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`The Band' Rises From the Ashes Of 1960s-Era Rock and Roll

With the release of The Band's first new music in 18 years, recorded on the album ``Jericho,'' the group that was once considered America's answer to the Beatles is back in the public eye.

The songs on ``Jericho'' span seven years, from the last thing Richard Manuel ever recorded, ``Country Boy'' in 1985, to the newer originals recorded last summer, ``The Caves of Jericho'' and ``Remedy.'' Other highlights of the album include understated but powerful covers of Bob Dylan's ``Blind Willie McTell'' and Bruce Springsteen's ``Atlantic City.''

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Original members of The Band - Levon Helm, Rick Danko, Garth Hudson, Robbie Robertson, and the late Manuel (who committed suicide in 1986) - will be inducted into the Rock Roll Hall of Fame in January. Helm's new book about The Band, ``This Wheel's on Fire,'' co-written with Stephen Davis, came out earlier in the fall.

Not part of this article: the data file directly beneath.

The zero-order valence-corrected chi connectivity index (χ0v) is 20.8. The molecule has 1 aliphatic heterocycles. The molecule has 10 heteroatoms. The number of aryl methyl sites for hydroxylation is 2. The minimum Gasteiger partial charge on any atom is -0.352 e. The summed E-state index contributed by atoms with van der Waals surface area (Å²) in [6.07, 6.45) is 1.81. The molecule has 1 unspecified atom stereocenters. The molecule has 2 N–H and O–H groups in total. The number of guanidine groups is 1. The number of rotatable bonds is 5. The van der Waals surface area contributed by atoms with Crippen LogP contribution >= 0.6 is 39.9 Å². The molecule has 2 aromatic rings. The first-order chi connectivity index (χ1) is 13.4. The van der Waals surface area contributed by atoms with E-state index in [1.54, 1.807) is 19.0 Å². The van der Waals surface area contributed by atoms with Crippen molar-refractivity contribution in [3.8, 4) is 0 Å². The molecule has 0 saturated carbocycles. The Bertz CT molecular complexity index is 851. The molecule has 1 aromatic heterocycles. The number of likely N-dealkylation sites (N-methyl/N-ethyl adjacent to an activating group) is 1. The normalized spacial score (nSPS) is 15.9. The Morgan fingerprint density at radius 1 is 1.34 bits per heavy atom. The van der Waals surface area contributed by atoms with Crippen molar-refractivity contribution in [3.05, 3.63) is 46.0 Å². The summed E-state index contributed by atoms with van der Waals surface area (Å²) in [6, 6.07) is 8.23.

They were a group that cultivated a reclusive image in their Catskill Mountain enclave around Woodstock. And theirs is one of the most famous stories in music history, including playing backup for Dylan when he went from guitar-strumming folkie to electrified rocker in the mid-'60s. The group produced two albums that are considered among the best in rock: ``Music From Big Pink'' (1968) and ``The Band'' (1969).

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